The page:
By John Lee

Tax debts are generally not dischargeable in bankruptcy. Tax debts that are almost never discharged include: (1) tax debt from unfiled returns, (2) tax debt from employers 941 withholdings and (3) certain tax penalties. Tax debts that may be dischargeable include personal income taxes where the debtor (1) filed the return over 2 years ago, (2) the tax debt is at least three years old, and (3) the IRS has not assessed the tax debt in the last 240 days prior to filing.

If you are guilty of any type of tax fraud or tax evasion then the debt may not be dischargeable in bankruptcy. Even if your tax debt is otherwise dischargeable, if you have entered in to a payment plan with the IRS then that acts to extend the time it takes before the tax would become dischargeable. In other words, a repayment plan acts to toll the waiting period before you are eligible to file and receive a discharge.

Other types of tax debts that may not be dischargeable would include State income taxes and sales taxes on a business or restaurant. If the IRS has placed a lien against your property, then that lien would not be dischargeable in bankruptcy. As you can see, in many cases, tax debt is not dischargeable in a Chapter 7 Bankruptcy.

A Chapter 13 Bankruptcy can help a debtor deal with tax debts. Even though your tax debts may not be dischargeable in a Chapter 7 Bankruptcy, you still may be able to find relief in the Chapter 13 Bankruptcy. The Chapter 13 Bankruptcy puts the debtor on a court ordered repayment plan that, in many cases, eliminates interest and penalties. The interest and penalties on tax debt can double and triple the original principle balance in a short period of time. The Chapter 13 Bankruptcy, once filed, can stop the rapid accruing of interest and penalties and give the debtor a chance to pay back the debt without additional charges. This can be a very powerful tool if the IRS is adding thousands of dollars a month to your tax bill in interest and penalties.

Clients always ask me if they can keep their tax refund; and the answer is . . . maybe. In Virginia, we have an exemption that is like a wildcard exemption to protect miscellaneous property. The only problem with this exemption is that it is limited to $5,000.00 per lifetime. That means if your tax refund is over $5,000.00; or, if you used the exemption in a previous bankruptcy, then you may not be able to protect your tax refund. If you are over 65, disabled or have minor children you may be eligible to protect a little more than $5,000.00. This exemption is referred to as the “Homestead Exemption.” Virginia is one of the worst States when it comes to allowing its most vulnerable citizens to use a homestead exemption to protect their home and valuables. Many other States have Homestead Exemptions that exceed $500,000.00. So if you are reading online about protecting assets, make sure that you take into consideration that Virginia is very different from most States.

Some of my clients decide to file bankruptcy after they have received and spent their tax refund money. Unfortunately, this does not protect the tax refund because the Chapter 7 Bankruptcy Trustee has a Look Back Period and he can undo transactions that occurred immediately prior to filing bankruptcy.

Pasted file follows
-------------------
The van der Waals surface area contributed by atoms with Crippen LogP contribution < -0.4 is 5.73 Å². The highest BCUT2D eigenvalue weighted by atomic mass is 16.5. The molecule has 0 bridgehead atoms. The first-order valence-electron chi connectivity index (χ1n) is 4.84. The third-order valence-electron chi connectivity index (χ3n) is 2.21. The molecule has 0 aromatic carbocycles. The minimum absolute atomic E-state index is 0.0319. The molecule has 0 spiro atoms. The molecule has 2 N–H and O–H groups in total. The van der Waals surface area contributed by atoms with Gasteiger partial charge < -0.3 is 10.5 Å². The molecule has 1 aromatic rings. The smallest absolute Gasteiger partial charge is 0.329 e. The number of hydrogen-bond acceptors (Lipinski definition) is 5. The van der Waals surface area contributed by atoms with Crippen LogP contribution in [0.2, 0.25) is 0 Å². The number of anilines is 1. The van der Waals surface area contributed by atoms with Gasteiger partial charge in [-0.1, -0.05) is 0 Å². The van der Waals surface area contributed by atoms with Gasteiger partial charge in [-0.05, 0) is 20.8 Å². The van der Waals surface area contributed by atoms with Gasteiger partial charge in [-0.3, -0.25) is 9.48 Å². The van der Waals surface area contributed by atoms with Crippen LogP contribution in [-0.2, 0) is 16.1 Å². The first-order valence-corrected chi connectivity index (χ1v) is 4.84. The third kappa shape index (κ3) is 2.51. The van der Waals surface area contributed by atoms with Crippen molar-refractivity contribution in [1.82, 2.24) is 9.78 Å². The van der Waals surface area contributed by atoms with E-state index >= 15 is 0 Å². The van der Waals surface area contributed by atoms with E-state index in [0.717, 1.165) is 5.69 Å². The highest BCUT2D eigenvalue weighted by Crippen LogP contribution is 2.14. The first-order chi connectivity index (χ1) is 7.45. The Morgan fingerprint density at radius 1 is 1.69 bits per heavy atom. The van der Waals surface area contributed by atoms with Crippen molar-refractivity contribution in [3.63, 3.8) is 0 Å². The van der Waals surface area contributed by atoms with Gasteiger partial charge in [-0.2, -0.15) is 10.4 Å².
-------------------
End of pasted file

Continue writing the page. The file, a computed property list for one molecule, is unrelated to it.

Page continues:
Often times a debtor will receive his tax refund and use it to pay back friends and family members that lent him money during the year. Other times a person will receive a tax refund and give a percentage of it to a non custodial parent, relative or guardian. In cases where the debtor gave a portion of his tax refund to a friend or family member (whether there be a loan or not), the Chapter 7 Bankruptcy Trustee can actually go after that friend or family member and demand that they turn over the funds received from the debtor’s tax refund. Debtors are not allowed to give away money or to pay back loans to “insiders” including friends and relatives prior to filing a bankruptcy.

A debtor may receive a tax refund and spend it prior to filing a bankruptcy. If a debtor is planning on filing bankruptcy shortly after receiving a tax refund he should (1) keep an itemized list of all the things he purchased with the funds; (2) he should not give any of the money to friends or family members; and (3) he should not pay any creditor (family member or not) over $600.00 with the money. The debtor can (1) make one car payment and/or rent payment with the tax refund; (2) pay his attorneys fees; (3) catch up on utilities; (4) buy groceries and clothing; and (5) buy normal household goods and electronic equipment. This is not an exhaustive list of what the debtor can spend his pre-bankruptcy tax refund money on, but it should help give some guidelines.

Another thing to consider when filing bankruptcy is that the Chapter 7 Bankruptcy Trustee can hold open your bankruptcy case until the following year to take your tax refund. If you filed bankruptcy in June and you normally receive a $6,000.00 tax refund, then you have “earned” half of that by your June bankruptcy filing date, or $3,000.00 of the future tax refund. The Chapter 7 Bankruptcy Trustee can hold your case open until the following tax season to take $3,000.00 of your $6,000.00 tax refund. In some cases an attorney can exempt this tax refund using your Homestead Deed, but only if you have enough homestead deed left over from previous bankruptcies.

Filing a bankruptcy without an attorney is a good way to have your next tax refund seized by the Bankruptcy Trustee. The attorneys at John W Lee, PC have helped thousands of people properly claim their exemptions in Bankruptcy Court. Our attorneys offer a free initial consultation to help you determine if your property is safe in bankruptcy.

This may be considered Advertising Material.